So, Halloween has ghosted away, Bonfire Night went by with a BANG, and the time to don your antler headbands and turkey hats is here. Christmas is coming. But, those keen eyed amongst us will have noticed that it no longer comes alone. Two words: Black Friday.
Now, depending on who you are, those words will either fill you with delight or dread. Some will automatically think of the bargains (oh, the bargains!), others will think of the carnage. Hell hath no fury like a group of shoppers with eyes set on the last 50% off LED TV in stock, determination strong as they clamber over one-another, pulling hair, throwing children to the ground, and declaring that, no matter what, it will be theirs.
We all know the story, and whether you partake in the chaos or not, Black Friday is here to stay. So, in an attempt to learn a little more about this bargain-bonanza, we’ve dug up some fun facts about Black Friday and how it came to be…
Where did it get its name?
There are a couple of explanations behind the name “Black Friday”. Some accounts claim it originated in Philadelphia in the 1960’s, when police began to use the term to describe the congested streets during the holiday season. Other explanations refer to stores’ records moving from red to black ink – back when records were written by hand – with red signifying a loss in sales, and black a profit.
Who brought it to the UK?
Over the past few years, Black Friday made its way over the pond and into British stores. With Amazon leading the way and introducing offers in 2010, other retailers took note, and discounts began to appear in stores like ASDA, John Lewis and Currys & PC World. For most people, a deal before Christmas was unheard of, so sales in-store and online sky-rocketed. Now, you will struggle to find a shop that doesn’t partake in the Black Friday extravaganza.
Black Friday’s friend, Cyber Monday.
That’s right, Black Friday brings a plus one. Cyber Monday originated when a study noticed that 77% of online retailers experienced a considerable increase in sales following Thanksgiving in America. The reason for this is unclear, but it is suggested that, while suffering from a post-celebration blues, people were looking for something to ease the pain of knowing that they would be heading back to work the next day. Retailers, seeing they could use this to their advantage, introduced the day of online offers, and saw profits soar once again.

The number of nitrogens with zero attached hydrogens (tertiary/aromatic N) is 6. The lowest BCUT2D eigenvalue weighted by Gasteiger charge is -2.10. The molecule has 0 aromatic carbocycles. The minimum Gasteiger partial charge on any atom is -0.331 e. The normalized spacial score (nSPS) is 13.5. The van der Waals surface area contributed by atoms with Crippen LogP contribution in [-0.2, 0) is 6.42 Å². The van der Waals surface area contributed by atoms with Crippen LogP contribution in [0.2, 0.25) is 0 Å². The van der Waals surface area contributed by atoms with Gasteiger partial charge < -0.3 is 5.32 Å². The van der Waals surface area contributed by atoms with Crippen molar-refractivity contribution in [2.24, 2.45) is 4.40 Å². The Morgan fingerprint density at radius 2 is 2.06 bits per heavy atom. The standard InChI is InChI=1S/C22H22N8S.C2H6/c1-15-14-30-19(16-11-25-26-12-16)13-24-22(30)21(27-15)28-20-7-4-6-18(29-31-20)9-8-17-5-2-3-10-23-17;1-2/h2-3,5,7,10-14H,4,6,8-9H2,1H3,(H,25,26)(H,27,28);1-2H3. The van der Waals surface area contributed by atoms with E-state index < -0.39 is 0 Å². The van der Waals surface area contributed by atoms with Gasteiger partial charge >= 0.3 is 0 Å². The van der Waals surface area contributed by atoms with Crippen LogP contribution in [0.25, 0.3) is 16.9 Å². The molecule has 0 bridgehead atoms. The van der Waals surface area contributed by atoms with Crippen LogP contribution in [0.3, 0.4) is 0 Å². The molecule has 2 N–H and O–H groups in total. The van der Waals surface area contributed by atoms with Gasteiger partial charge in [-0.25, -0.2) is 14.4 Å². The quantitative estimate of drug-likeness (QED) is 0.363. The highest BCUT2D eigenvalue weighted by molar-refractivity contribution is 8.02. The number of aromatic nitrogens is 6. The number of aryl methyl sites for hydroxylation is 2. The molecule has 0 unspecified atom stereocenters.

Black Friday Week
For some stores, Black Friday and Cyber Monday are simply not enough. Over the past few years, a number of retailers realised that they could capitalize on the Black Friday madness, and offer deals throughout the week. Others take it a step further, like the popular online electrical store, AO, who has been running offers since the beginning of November. Amazon, also, have extended the offer, with early Black Friday deals throughout November, followed by a full launch on 16th, a week in advance.
How much is spent, and on what?
In 2017, Black Friday pulled in an astounding £1.39billion, exceeding stores’ expectations and beating 2016’s sales, which came to £1.23billion. A report by PWC showed that 50% of money spent last year was on electricals and technology, with stocking fillers and treats coming in second. Also, it was revealed that, while Christmas gifting is on everyone’s mind, 72% of men and 55% of women were buying for themselves and not others.
How to survive Black Friday.
It depends on how you approach the day, and whether you’re one to camp outside your favourite shop all night, simply saunter into the store and wing it, or shop from the safety of your own home. While wooly socks and lots of coffee will be in need for those brave souls that camp, everyone will need a clear plan of action. Make sure you’ve got your shopping list, your comfy shoes and your “that TV is mine” look, and remember to keep a cool head. Know what you’re shopping for, ignore the temptation to buy everything, and find those bargains!